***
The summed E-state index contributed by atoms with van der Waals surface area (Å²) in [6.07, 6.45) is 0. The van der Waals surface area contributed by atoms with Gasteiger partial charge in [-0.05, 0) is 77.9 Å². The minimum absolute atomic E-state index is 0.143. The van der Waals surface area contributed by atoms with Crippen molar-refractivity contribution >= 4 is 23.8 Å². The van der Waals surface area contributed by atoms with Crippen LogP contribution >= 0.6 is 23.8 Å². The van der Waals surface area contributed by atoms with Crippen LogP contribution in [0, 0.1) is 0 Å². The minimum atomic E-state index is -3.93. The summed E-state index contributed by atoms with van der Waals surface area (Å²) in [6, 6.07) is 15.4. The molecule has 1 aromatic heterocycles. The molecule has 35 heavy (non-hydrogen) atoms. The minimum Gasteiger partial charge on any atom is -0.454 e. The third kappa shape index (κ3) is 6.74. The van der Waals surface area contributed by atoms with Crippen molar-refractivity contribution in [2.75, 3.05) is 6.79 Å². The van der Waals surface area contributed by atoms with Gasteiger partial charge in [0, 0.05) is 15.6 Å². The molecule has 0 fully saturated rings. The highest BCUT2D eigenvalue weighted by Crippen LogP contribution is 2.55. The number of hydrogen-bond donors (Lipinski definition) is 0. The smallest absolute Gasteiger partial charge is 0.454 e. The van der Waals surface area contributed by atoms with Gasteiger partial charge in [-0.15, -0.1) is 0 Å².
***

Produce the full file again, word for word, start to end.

The summed E-state index contributed by atoms with van der Waals surface area (Å²) in [6.07, 6.45) is 0. The van der Waals surface area contributed by atoms with Gasteiger partial charge in [-0.05, 0) is 77.9 Å². The minimum absolute atomic E-state index is 0.143. The van der Waals surface area contributed by atoms with Crippen molar-refractivity contribution >= 4 is 23.8 Å². The van der Waals surface area contributed by atoms with Crippen LogP contribution >= 0.6 is 23.8 Å². The van der Waals surface area contributed by atoms with Crippen LogP contribution in [0, 0.1) is 0 Å². The minimum atomic E-state index is -3.93. The summed E-state index contributed by atoms with van der Waals surface area (Å²) in [6, 6.07) is 15.4. The molecule has 1 aromatic heterocycles. The molecule has 35 heavy (non-hydrogen) atoms. The minimum Gasteiger partial charge on any atom is -0.454 e. The third kappa shape index (κ3) is 6.74. The van der Waals surface area contributed by atoms with Crippen molar-refractivity contribution in [2.75, 3.05) is 6.79 Å². The van der Waals surface area contributed by atoms with Gasteiger partial charge in [0, 0.05) is 15.6 Å². The molecule has 0 fully saturated rings. The highest BCUT2D eigenvalue weighted by Crippen LogP contribution is 2.55. The number of hydrogen-bond donors (Lipinski definition) is 0. The smallest absolute Gasteiger partial charge is 0.454 e. The van der Waals surface area contributed by atoms with Gasteiger partial charge in [-0.15, -0.1) is 0 Å².